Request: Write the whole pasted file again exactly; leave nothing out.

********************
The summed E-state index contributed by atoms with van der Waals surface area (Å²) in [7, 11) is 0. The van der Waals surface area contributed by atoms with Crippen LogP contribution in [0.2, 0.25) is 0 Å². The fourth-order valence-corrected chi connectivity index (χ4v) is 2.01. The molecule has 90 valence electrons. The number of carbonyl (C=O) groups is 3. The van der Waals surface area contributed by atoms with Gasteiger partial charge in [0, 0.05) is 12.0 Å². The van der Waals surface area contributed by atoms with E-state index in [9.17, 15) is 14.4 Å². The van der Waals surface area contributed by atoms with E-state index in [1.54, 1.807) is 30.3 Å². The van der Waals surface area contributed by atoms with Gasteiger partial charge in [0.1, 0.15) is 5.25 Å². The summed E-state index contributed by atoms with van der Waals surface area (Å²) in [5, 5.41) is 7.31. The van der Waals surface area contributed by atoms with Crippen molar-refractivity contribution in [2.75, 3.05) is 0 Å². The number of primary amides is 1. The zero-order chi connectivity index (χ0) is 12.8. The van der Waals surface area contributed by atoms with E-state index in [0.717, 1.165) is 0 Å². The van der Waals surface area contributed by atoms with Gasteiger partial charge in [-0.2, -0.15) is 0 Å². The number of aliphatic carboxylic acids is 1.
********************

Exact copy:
The summed E-state index contributed by atoms with van der Waals surface area (Å²) in [7, 11) is 0. The van der Waals surface area contributed by atoms with Crippen LogP contribution in [0.2, 0.25) is 0 Å². The fourth-order valence-corrected chi connectivity index (χ4v) is 2.01. The molecule has 90 valence electrons. The number of carbonyl (C=O) groups is 3. The van der Waals surface area contributed by atoms with Gasteiger partial charge in [0, 0.05) is 12.0 Å². The van der Waals surface area contributed by atoms with E-state index in [9.17, 15) is 14.4 Å². The van der Waals surface area contributed by atoms with E-state index in [1.54, 1.807) is 30.3 Å². The van der Waals surface area contributed by atoms with Gasteiger partial charge in [0.1, 0.15) is 5.25 Å². The summed E-state index contributed by atoms with van der Waals surface area (Å²) in [5, 5.41) is 7.31. The van der Waals surface area contributed by atoms with Crippen molar-refractivity contribution in [2.75, 3.05) is 0 Å². The number of primary amides is 1. The zero-order chi connectivity index (χ0) is 12.8. The van der Waals surface area contributed by atoms with E-state index in [0.717, 1.165) is 0 Å². The van der Waals surface area contributed by atoms with Gasteiger partial charge in [-0.2, -0.15) is 0 Å². The number of aliphatic carboxylic acids is 1.